In  BES Commercial Electricity Ltd & Ors v Cheshire West And Chester Council [2022] EWHC 3333 (KB) Mr Justice Freedman declined an invitation to give any indication in relation to the defendant’s application to depart from its budget.  The matter was better left to the costs judge, any indication from the trial judge could be misconstrued and the issue best left alone.

“The Claimants say that this is a matter which is reserved to the costs judge and that the Court does not have jurisdiction to deal with it. In the event, it is not necessary for the Court to decide whether it has jurisdiction because I am satisfied that it is more expedient that the Costs Judge should deal with the points.”



The judge, in an earlier judgment, had dismissed the claimant’s case alleging misfeasance in public office against the defendant.  The defendant applied for costs and also for an order that it be given permission to depart (upwards) from its costs budget.


The judge declined to comment on the defendant’s application. It was held that the matters were better dealt with the costs judge.

    1. As part of the consequentials to the hand-down of the judgment, two issues arose for consideration, namely the Defendant’s application to depart from the Costs Budget and the Claimant’s application for permission to appeal. The determination of the Court in respect of these matters is as follows.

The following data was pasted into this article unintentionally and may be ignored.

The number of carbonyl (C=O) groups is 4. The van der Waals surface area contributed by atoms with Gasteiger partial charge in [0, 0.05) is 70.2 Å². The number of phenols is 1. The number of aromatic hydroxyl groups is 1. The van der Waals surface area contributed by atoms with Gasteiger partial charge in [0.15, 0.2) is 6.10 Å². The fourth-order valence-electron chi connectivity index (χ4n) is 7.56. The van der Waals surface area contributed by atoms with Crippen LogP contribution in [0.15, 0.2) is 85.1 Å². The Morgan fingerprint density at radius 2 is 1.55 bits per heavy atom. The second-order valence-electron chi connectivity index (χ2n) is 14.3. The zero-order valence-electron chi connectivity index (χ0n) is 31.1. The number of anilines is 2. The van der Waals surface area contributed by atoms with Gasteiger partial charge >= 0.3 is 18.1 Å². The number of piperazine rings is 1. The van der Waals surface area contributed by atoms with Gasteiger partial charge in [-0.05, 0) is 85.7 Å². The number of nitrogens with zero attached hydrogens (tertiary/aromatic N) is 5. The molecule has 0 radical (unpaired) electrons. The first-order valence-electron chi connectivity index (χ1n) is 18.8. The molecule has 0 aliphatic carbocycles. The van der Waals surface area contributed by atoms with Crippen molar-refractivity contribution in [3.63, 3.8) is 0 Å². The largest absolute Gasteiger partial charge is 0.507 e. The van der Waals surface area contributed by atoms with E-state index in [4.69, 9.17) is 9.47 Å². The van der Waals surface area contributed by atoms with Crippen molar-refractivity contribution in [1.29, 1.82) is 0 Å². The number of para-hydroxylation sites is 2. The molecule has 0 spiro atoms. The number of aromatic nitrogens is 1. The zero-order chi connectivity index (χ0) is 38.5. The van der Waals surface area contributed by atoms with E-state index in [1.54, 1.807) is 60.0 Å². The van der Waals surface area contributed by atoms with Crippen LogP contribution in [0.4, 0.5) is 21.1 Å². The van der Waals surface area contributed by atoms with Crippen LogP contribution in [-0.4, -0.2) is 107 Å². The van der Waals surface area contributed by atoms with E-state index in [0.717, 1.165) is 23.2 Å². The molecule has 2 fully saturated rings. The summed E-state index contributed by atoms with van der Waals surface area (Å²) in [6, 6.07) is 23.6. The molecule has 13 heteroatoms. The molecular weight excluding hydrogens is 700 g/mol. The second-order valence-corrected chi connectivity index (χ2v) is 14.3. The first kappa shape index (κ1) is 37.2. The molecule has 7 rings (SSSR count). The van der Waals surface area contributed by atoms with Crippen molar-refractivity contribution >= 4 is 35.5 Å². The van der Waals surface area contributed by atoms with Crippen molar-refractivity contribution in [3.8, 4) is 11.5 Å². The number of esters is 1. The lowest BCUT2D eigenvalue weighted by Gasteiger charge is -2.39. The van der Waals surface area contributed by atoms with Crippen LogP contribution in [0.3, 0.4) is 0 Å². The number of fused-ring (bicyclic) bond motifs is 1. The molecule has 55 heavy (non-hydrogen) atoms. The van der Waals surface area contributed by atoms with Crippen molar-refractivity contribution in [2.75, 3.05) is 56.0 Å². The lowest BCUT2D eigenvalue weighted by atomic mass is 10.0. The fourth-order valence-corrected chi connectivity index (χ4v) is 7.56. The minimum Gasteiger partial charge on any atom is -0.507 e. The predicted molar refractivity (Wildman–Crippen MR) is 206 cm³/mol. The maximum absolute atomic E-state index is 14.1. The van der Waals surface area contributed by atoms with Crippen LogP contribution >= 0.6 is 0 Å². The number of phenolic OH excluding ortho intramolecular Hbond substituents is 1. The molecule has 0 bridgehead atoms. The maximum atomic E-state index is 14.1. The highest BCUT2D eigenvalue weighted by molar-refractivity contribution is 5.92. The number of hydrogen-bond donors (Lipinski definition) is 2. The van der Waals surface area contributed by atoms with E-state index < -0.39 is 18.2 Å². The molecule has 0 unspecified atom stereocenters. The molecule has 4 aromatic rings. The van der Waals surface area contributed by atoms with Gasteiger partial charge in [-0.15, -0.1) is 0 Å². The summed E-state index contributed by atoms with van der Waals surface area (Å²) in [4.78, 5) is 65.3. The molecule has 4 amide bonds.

Costs Budget
    1. The Defendant seeks an order that the Defendant had good reason to depart from its Precedent T in respect of the PTR, Trial Preparation and Trial phases due to the extended duration of the PTR and Trial and significant developments in the litigation subsequent to the budgeting process. The costs of such phases to be assessed by a costs judge if not agreed.
    1. The Defendant filed a Precedent T on 16 November 2021 and applied to increase its costs budget. The matter was raised in open court on 17 November 2021 but was not determined. The Precedent T set out the amount of the increase being sought and the grounds in support of that increase.
    1. The Claimants say that this is a matter which is reserved to the costs judge and that the Court does not have jurisdiction to deal with it. In the event, it is not necessary for the Court to decide whether it has jurisdiction because I am satisfied that it is more expedient that the Costs Judge should deal with the points. That is for the reasons which follow.
    1. In respect of most of the matters, the Costs Judge will have more information than this Court to make the assessment. This applies especially to the following:

(i) The costs projected for the PTR and the reasons why this extended. This Court knows about the application which was added to the PTR of the application to strike out witness statements, but the detail of the other applications and how they became extended or more expensive are matters where the Costs Judge will have more information than is available to this Court;

(ii) The trial preparation which became dogged by issues regarding trial bundles and the like are again not known to this Court. I was able to see that there was a vast number of bundles, and it is not difficult to imagine the difficulties of the kind of which I was told. However, the Costs Judge will be able to see the nature and extent of the problem and its consequences and will thereby have a deeper understanding.